Published on September 4th, 2015 | By: Stephanie Liverani0
First-of-its-kind ‘green’ antenna could double efficiency of solar cellsPublished on September 4th, 2015 | By: Stephanie Liverani
[Image above] Solar panels on a building roof. Credit: Abi Skipp; Flickr CC BY 2.0
The solar power revolution continues…
Commercialized solar energy use in the U.S. spiked 33% in 2014, thanks to soaring solar industry expansion.
That’s because there’s a tremendous amount of solar energy radiating from the sun each day. But that energy needs to be captured and efficiently stored if it’s ever going to be our go-to energy source over fossil fuels.
Despite the rapid growth in solar energy use in the U.S., it’s still pretty rare to see solar panels on rooftops—especially on residential buildings. That’s because solar panels can be pricey, and, often, homeowners don’t see the money back on their investment for a while.
As a result, we’ve lately seen more trends in solar fuel cell solutions. But scaling up that technology is still in the experimental phases. Recently, we covered research from Eindhoven University of Technology and the Foundation for Fundamental Research on Matter in the Netherlands, where scientists have developed a prototype of a solar cell that generates fuel instead of electricity.
Now there might be a new solution in the works for improving the efficiency of current solar cell technology.
Researchers from the University of Connecticut report the “development of a unique, ‘green’ antenna that could potentially double the efficiencies of certain kinds of solar cells and make them more affordable,” according to a news release from the American Chemical Society. The team presented their work at the National Meeting & Exposition of ACS on Aug. 18.
The antenna isn’t like your average radio antenna—instead of collecting radio waves, it harvests photons. It’s a “thin, pinkish film that can be coated on top of a solar cell” that involves simple chemistry that’s cost-efficient to produce, the release explains.
The coating is a hydrogel composed of 95% water and containing dye-loaded bovine serum albumin (a serum protein from cows that’s commonly used as a protein standard in lab experiments) and fatty acids from coconuts.
So on top of being a simple, relatively inexpensive solution, the antenna is eco-friendly, too, as it’s made with biological and non-toxic materials that “should be compostable so they won’t accumulate in the environment,” Challa V. Kumar, chemistry professor at the University of Connecticut, says in the release.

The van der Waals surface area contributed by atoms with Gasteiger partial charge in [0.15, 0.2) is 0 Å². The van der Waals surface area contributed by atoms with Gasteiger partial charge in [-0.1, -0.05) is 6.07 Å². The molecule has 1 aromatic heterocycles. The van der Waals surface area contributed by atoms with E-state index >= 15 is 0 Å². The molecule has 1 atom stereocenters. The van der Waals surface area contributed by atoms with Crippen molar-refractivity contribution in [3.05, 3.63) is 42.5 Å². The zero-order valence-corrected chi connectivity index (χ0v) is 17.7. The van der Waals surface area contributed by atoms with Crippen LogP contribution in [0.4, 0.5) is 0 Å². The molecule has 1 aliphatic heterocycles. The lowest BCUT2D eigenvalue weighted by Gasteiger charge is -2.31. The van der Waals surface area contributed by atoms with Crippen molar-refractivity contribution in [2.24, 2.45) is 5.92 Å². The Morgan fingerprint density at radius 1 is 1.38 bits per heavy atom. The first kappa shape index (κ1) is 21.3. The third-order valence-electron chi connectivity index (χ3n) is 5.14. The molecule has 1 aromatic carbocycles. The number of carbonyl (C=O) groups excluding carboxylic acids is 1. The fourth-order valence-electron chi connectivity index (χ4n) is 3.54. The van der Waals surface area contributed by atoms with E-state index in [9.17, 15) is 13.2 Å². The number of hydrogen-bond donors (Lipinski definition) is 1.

But the real magic is how the antenna can boost the power output from solar cells.
“Most of the light from the sun is emitted over a very broad window of wavelengths,” Kumar says. “If you want to use solar energy to produce electric current, you want to harvest as much of that spectrum as possible.”
The silicon solar cells currently sold on the market “aren’t very efficient in the blue part of the light spectrum,” the release points out. Kumar and his team say the antenna they built “collects those unused blue photons and then converts them to lower energy photons that the silicon can then turn into current.”
Higher-end commercial solar panels sold today can reach up to 25% efficiency, but the cost is usually too steep to be economically feasible for the average customer. Current lab prototypes “can reach even higher efficiencies, but the technology is difficult to scale up,” according to the release. Kumar’s team thinks its antenna can help boost efficiencies of lower power and cheaper solar cells, making them comparable to more expensive options.
“Many groups around the world are working hard to make this kind of antenna, and ours is the first of its kind in the whole world,” Kumar says in the release.
The team says it’s working with a Connecticut company on application methods for the antenna, so we may see this technology hit the market in the not-too-distant and oh-so-bright future.
Watch the video below to hear more about the work from Kumar during a press conference at the ACS meeting.
Credit: American Chemical Society; YouTube
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